From Confucianism and Taoism, we learn that part of Temperance is constantly being in the middle: a balance that avoids extremes in both ends. Buddha also advocated for the middle path. He believed that in order to have better self control, we need to understand our thoughts and the motives behind our actions. In Christianity, Temperance is vital because without control, we are left at the mercy of temptation and our sinful nature. As with everything else, our best hope for achieving proper self control is to rely on Christ and his strength.

How to Practice Self-Control

Self-control means using willpower to block ourselves from something we want but don’t need. Without self control we are at the mercy of emotion and desire. Strengthening the will is not easy, and there are no short-cuts, but it is attainable with practice and diligence.

If you are in need of stronger willpower, you are already on the road to acquiring it. Think about areas where you lack control, and set a goal that is achievable. Brainstorm ways to achieve this goal, and get informed by reading books and looking things up online.

It is vital to remember that the best change comes slowly. Start small, and gradually work yourself in the direction you want to go. For example, if you are addicted to cheeseburgers, don’t suddenly swear off cheeseburgers forever. Slowly working them out of your diet gives you the best chance for success, as you will be changing your habits and thoughts.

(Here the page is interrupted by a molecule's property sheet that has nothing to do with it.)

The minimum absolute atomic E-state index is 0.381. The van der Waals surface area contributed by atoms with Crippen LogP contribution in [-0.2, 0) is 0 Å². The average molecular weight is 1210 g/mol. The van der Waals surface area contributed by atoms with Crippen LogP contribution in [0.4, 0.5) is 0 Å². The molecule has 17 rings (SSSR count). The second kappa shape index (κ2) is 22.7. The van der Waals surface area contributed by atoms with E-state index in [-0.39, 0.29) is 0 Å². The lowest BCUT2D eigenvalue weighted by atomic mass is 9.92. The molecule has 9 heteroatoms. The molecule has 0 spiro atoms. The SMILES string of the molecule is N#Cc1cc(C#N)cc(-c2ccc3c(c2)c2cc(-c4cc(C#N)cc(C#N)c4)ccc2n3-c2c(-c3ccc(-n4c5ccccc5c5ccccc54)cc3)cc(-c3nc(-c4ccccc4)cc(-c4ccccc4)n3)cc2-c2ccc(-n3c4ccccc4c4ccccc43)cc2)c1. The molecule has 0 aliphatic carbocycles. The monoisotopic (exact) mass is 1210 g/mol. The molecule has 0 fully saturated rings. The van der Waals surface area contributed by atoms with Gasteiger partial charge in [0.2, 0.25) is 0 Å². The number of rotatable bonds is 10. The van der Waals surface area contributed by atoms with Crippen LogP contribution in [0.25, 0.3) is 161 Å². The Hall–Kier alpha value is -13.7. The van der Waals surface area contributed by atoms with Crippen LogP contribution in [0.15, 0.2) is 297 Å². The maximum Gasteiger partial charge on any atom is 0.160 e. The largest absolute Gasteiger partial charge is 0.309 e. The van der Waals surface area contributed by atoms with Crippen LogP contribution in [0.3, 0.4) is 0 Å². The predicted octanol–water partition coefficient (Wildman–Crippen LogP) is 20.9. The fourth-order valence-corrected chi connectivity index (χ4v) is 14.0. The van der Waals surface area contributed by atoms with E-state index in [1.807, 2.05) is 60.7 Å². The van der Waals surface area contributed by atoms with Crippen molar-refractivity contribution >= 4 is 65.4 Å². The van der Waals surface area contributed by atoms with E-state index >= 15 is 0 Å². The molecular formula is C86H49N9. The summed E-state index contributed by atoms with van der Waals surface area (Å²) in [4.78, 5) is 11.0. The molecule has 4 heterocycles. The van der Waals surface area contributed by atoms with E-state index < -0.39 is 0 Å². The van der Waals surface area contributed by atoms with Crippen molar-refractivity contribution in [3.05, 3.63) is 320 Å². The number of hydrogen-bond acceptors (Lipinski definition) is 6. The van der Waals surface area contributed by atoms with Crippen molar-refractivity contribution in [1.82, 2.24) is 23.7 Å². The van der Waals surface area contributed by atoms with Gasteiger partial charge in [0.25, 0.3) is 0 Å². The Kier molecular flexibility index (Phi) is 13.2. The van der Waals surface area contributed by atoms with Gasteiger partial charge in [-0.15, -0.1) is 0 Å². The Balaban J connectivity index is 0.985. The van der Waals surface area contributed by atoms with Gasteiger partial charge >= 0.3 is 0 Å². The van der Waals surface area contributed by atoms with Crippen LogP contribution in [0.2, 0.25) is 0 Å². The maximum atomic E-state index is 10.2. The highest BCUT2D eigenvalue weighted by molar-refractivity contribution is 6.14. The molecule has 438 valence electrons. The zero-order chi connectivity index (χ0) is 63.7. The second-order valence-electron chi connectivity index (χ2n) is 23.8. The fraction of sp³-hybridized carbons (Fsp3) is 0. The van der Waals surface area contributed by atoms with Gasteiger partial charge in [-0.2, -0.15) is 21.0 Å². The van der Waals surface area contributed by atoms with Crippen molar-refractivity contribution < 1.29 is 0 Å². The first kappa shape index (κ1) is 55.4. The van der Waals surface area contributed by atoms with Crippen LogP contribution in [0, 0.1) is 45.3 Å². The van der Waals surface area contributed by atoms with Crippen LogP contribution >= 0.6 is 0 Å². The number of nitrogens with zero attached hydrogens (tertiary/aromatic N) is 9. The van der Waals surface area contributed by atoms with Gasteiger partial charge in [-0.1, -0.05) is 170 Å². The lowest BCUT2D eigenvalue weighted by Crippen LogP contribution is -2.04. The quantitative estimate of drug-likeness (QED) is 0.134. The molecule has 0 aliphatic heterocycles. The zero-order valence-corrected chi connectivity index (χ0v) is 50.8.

Another part of improving self-control is learning how to relax. Meditation is a great way to relax and improve willpower. The point of it is to discipline your mind into a state where it remains clear. During meditation, one’s thoughts are not anchored to anything and the mind focuses on nothing. Breathing exercises are also an effective way to calm oneself.

In the end, self-control comes down to reason versus emotion. You have to make yourself choose the right action, and each choice is a battle. If you give in once you will likely give in again, so don’t let yourself stumble, not even a single time! Each successful resistance builds momentum that will help you beat the habits you want to break.

 

One comment

  1. James D. Kennedy says:

    If Temperance is one of for cardinal virtues, if would follow thatit would also be one of the four cardinal signs. Sagittarius is, I think, a mutable sign, unless Crowley has reconfigured the heavens again. Art, would then be a Cardinal Virtue.
    The Cardinal Signs play an, I don’t know, I guess important role in sacred texts, some one needs to look into this. If Sagittarius is Cardinal that is a pretty big whoops.